Protalix’s PRX-102 Seen to Halt Kidney and Heart Decline in Long-Term Phase 1/2 Trial

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by Magdalena Kegel |

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Two-year data from Protalix BioTherapeutics’ Phase 1/2 extension trial of PRX-102 (pegunigalsidase alfa) show that the treatment prevented a decline in kidney and heart function in Fabry disease patients.

People in this small, open-label study also reported a significant reduction in the severity of their symptoms. The data support the possibility of substantial benefit to Fabry patients, as well as the treatment’s continuing evaluation in three Phase 3 studies now enrolling.

“The long-term results at 24 months indicate that PRX-102 continues to demonstrate a remarkable improvement and stability across all key Fabry disease parameters,” Raphael Schiffmann, a professor at the Baylor Research Institute in Dallas, said in a press release.

The extension study (NCT01981720) recruited patients who had received PRX-102 in the original Phase 1/2 trial (NCT01678898), or a shorter term extension study (NCT01769001).

Eleven of the 16 patients in the original study continued the intravenous infusion treatment for two years. Those who dropped out did so because they either became pregnant or moved from the area, researchers said.

At two years, patients had a decrease of about 90 percent in their levels of globotriaosylsphingosine (LysoGb3) — one of the fatty substances accumulating in Fabry disease patients.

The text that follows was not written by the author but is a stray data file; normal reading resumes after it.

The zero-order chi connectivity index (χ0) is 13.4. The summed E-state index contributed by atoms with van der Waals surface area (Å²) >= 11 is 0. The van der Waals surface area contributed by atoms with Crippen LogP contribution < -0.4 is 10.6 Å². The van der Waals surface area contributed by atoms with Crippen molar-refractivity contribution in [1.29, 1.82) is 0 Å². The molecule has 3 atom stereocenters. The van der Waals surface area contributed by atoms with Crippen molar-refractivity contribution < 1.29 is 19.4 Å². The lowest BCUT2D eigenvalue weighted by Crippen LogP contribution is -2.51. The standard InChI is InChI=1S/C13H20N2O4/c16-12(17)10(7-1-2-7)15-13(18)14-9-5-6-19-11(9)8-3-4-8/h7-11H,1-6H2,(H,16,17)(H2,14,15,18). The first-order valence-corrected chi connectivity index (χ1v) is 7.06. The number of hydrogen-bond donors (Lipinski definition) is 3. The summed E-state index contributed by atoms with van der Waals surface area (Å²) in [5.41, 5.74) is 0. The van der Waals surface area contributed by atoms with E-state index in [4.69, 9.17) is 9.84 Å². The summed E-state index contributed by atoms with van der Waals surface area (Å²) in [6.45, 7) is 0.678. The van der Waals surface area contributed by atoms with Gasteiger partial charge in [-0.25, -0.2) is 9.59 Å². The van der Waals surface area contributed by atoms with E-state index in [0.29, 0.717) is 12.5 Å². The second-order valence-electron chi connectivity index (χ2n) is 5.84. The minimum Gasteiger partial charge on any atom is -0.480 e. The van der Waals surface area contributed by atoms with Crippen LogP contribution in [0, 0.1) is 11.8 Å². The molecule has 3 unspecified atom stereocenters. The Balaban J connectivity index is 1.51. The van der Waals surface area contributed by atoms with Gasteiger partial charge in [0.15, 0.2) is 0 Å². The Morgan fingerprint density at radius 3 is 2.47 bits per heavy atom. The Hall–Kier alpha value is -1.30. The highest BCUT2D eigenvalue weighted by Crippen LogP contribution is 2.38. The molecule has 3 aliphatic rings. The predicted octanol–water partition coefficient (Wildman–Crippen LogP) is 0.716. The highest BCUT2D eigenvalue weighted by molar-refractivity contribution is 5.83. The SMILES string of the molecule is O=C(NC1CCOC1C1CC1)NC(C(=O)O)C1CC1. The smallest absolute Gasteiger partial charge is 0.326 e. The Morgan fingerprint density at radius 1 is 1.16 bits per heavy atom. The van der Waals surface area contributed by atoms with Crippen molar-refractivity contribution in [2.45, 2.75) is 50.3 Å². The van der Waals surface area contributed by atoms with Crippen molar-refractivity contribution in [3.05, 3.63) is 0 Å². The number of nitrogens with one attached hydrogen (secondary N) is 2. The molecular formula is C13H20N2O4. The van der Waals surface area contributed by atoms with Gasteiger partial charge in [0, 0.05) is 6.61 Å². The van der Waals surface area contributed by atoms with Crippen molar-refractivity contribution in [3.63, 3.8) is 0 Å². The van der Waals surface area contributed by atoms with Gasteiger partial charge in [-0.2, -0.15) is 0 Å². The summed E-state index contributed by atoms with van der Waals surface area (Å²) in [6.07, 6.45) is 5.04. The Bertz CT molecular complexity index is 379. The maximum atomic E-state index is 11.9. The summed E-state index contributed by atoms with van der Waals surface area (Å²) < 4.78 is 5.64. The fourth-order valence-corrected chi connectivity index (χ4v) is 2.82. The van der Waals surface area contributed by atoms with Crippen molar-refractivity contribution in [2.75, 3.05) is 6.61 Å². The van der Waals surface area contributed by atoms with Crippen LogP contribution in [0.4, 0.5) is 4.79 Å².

Researchers noted no decrease in kidney or heart function, and no development of heart fibrosis. Moreover, patients improved on all assessed gastrointestinal symptoms, including the severity and frequency of abdominal pain and diarrhea.

An improvement in overall disease severity of 40 percent was also measured, using a tool called the Mainz Severity Score Index. Patients improved on all aspects of the disease, the measure showed.

“PRX-102 was also well tolerated, with a very low incidence of treatment-induced anti-drug antibodies that were reversible with only a transient and reversible effect on pharmacokinetics,” Schiffmann said.

Pharmacokinetics are measures of how a medication is processed in the body.

Study findings showed that most adverse events were either mildly or moderately severe. After one year, fewer than 19 percent of patients had formed antibodies to the medication, and only two of them — less than 13 percent — had so-called neutralizing antibodies. Neutralizing antibodies may render the treatment ineffective.

Importantly, the antibodies disappeared over time in all affected patients. Researchers also did not note any impact of the antibodies on the treatment’s effectiveness or safety.

“These long-term results further support that PRX-102 has the potential to be a significant differentiated therapy when compared to currently approved enzyme replacement therapies, and carries an important hope for all Fabry patients,” said Schiffmann.

PRX-102 is currently investigated in three Fabry disease Phase 3 clinical trials (NCT03180840, NCT02795676, and NCT03018730). These trials — all taking place across the U.S. and Europe, and occasionally elsewhere — are recruiting participants. Interested patients can find more information, including locations and contact details, by following the links above.

“The need for better treatments to address Fabry disease remains great, and Protalix, together with our European partner, Chiesi Farmaceutici, look forward to introducing an anticipated new therapy to the market,” said Moshe Manor, Protalix’s president and CEO.

The European Commission designated PRX-102 an orphan drug for the treatment of Fabry disease, signaling that regulators consider it a potential substantial improvement over current therapies.

In contrast to the available versions of enzyme-replacement therapies, PRX-102 is a chemically modified enzyme. The modifications make the therapy more stable and active, Protalix reports.